Brazil's President Dilma Rousseff seems to have no doubt about it. According to media reports, she complained last week that "the withdrawal of the monetary stimulus in developed countries" was fueling "market volatility."
The Governor of Brazil's Central Bank Alexandre Tombini, of the "currency wars" fame, amplified that statement, saying that a lack of a "coordinated exit from exceptionally loose monetary policies" was done at the expense of emerging markets.
But he assured that Brazil had the means of resisting (i.e., defending its currency) the turmoil created by the developed countries because it had $376 billion worth of foreign reserves and currency swap agreements with other central banks.
Well, I believe that the problem is a bit more complicated than that. Large capital outflows from some major emerging markets last Friday are just an acceleration of events that have been under way for quite some time.
This is no Fed's bazooka
Similar cases are observed in a number of other developing economies. Indeed, warnings have been out for more than a year now that markets would sanction economic mismanagement and excessive trade and fiscal imbalances as the glut of global liquidity begins to recede.
So, there is nothing sudden, obscure and unexpected about this: Since the middle of last year, the Fed has led a lively debate with the markets about its intention to reduce monthly asset purchases as a prelude to rising short-term interest rates.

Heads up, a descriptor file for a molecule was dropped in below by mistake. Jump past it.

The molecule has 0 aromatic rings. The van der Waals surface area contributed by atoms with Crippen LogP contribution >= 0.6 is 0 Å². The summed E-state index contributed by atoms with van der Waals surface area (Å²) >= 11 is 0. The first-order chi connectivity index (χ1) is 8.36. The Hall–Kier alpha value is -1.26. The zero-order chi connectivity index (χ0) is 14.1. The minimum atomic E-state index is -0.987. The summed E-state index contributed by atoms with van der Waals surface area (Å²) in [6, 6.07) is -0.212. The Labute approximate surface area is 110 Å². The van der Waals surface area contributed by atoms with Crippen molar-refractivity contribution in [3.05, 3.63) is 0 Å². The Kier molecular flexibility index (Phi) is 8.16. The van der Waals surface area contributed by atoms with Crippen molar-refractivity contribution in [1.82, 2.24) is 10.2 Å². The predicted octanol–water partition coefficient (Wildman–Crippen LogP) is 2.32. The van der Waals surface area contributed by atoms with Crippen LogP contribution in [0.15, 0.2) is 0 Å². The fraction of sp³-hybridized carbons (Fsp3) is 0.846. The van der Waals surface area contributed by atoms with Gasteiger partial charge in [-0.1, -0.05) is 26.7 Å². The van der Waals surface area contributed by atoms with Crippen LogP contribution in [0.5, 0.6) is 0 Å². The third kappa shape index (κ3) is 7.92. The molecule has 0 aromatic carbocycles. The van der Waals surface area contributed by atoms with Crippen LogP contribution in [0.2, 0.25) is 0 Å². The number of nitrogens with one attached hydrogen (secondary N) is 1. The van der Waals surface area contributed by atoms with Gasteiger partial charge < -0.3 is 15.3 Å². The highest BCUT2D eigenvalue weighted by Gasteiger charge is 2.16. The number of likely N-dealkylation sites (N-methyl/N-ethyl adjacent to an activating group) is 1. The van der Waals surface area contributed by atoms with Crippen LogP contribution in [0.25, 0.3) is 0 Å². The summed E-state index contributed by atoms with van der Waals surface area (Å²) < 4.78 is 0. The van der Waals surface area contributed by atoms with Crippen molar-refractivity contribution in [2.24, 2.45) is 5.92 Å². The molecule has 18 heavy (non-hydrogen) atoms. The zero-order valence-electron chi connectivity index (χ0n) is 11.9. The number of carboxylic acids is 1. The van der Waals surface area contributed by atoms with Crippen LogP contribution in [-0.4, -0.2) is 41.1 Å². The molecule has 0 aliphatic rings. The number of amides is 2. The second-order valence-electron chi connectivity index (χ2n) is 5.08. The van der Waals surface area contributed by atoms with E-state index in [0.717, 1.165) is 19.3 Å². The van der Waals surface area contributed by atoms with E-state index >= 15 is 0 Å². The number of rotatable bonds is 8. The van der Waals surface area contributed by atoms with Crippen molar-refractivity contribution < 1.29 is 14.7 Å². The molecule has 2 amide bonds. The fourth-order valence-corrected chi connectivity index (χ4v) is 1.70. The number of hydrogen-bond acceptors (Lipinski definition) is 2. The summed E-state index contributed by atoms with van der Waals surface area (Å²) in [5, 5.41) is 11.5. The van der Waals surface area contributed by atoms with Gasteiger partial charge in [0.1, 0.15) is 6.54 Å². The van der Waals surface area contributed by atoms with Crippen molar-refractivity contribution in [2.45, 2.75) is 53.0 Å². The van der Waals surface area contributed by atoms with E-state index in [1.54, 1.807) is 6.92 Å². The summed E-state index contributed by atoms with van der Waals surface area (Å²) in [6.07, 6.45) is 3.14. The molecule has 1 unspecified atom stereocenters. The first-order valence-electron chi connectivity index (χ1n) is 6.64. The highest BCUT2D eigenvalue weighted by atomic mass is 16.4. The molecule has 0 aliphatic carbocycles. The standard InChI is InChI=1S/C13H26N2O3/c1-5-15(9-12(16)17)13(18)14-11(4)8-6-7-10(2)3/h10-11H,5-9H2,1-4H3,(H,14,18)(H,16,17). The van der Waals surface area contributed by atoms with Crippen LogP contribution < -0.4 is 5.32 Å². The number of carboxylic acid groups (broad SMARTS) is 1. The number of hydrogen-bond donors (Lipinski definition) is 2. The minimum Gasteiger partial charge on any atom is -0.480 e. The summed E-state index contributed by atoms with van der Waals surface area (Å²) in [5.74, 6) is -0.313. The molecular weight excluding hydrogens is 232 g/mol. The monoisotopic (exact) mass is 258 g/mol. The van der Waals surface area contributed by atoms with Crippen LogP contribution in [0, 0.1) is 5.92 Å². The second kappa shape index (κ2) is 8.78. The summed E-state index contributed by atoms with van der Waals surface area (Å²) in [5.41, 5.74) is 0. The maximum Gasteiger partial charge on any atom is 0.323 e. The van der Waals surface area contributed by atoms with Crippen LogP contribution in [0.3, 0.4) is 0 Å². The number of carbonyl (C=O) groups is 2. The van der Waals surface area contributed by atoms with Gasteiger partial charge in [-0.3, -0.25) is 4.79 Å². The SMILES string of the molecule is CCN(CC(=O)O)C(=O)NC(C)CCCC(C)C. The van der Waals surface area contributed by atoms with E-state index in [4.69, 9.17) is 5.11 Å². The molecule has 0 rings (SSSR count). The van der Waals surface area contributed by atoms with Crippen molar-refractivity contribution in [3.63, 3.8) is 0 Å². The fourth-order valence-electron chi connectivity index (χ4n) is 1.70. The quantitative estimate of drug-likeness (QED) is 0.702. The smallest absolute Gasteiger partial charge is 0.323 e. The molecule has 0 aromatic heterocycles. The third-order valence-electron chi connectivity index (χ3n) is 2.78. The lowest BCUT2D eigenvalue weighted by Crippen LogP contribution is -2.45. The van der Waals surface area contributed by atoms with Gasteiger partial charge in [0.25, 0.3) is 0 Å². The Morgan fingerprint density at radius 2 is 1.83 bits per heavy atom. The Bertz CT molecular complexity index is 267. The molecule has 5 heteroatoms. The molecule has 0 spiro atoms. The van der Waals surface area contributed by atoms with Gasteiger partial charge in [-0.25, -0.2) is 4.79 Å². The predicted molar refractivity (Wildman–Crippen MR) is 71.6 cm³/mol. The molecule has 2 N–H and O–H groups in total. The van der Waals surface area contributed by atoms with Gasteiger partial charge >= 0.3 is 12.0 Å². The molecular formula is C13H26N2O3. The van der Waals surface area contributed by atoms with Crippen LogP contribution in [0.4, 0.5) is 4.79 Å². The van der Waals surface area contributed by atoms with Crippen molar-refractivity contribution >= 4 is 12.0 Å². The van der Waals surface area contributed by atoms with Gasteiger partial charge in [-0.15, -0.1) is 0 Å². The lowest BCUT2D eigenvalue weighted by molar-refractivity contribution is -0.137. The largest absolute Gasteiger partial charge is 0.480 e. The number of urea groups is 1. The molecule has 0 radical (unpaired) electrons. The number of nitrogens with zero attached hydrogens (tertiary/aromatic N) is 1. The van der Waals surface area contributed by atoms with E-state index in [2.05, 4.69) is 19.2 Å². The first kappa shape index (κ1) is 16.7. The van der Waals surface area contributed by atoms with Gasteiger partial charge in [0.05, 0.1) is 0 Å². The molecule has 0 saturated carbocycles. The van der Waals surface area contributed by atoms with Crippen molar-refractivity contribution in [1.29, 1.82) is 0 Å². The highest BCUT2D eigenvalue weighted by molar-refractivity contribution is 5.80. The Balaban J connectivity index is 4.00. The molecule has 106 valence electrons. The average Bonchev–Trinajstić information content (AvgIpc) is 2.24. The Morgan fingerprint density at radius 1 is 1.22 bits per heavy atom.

And that's where we are now. The Fed's balance sheet expansion in December was reduced to $33 billion from a monthly average of $95.2 billion in the previous three months. Partially available data for January indicate that the Fed's monetary base may have even shrunk this month by a considerable amount.
(Read more: It's getting ugly in emerging market currencies)
That is an unambiguous signal of the Fed's determination to withdraw the excessive monetary stimulus the economy may no longer need. But, in spite of the declining supply of high-powered money, the Fed is maintaining its pledge of keeping an easy credit stance for the foreseeable future.
The effective federal funds rate last Friday was still 0.07 percent – well below the policy target of 0.25 percent. And that leaves a long way to go to an approximately neutral policy stance of 2 percent.
It would be imprudent, however, for emerging markets or anybody else, to count on the Fed's infinite largesse.
America's clogged credit channels have been purged, banks have vigorously resumed their core business of lending to businesses and households, a broad-based pickup of aggregate demand has taken hold – and the Fed will re-calibrate its policy accordingly.
Growing competition for global savings
All that means that the U.S. is likely to keep attracting an increasing share of international capital flows.
Emerging markets should also note that the euro area will be another strong competitor for world savings. In fact, the smart money has been there for some time, but the euro area's early stages of recovery still offer great investment opportunities in bonds and equities.
At the moment, the monetary union is continuing its painful process of fiscal consolidation, and, unlike in the United States, credit channels are still not working properly because the banking system is accumulating government bonds to rebuild its capital base.
(Read more: Emerging market opportunity in long term: Blankfein)
The euro area banks are also expecting stringent asset quality reviews (i.e., "stress tests") in the coming months and are not eager to acquire risky credit claims on businesses and households.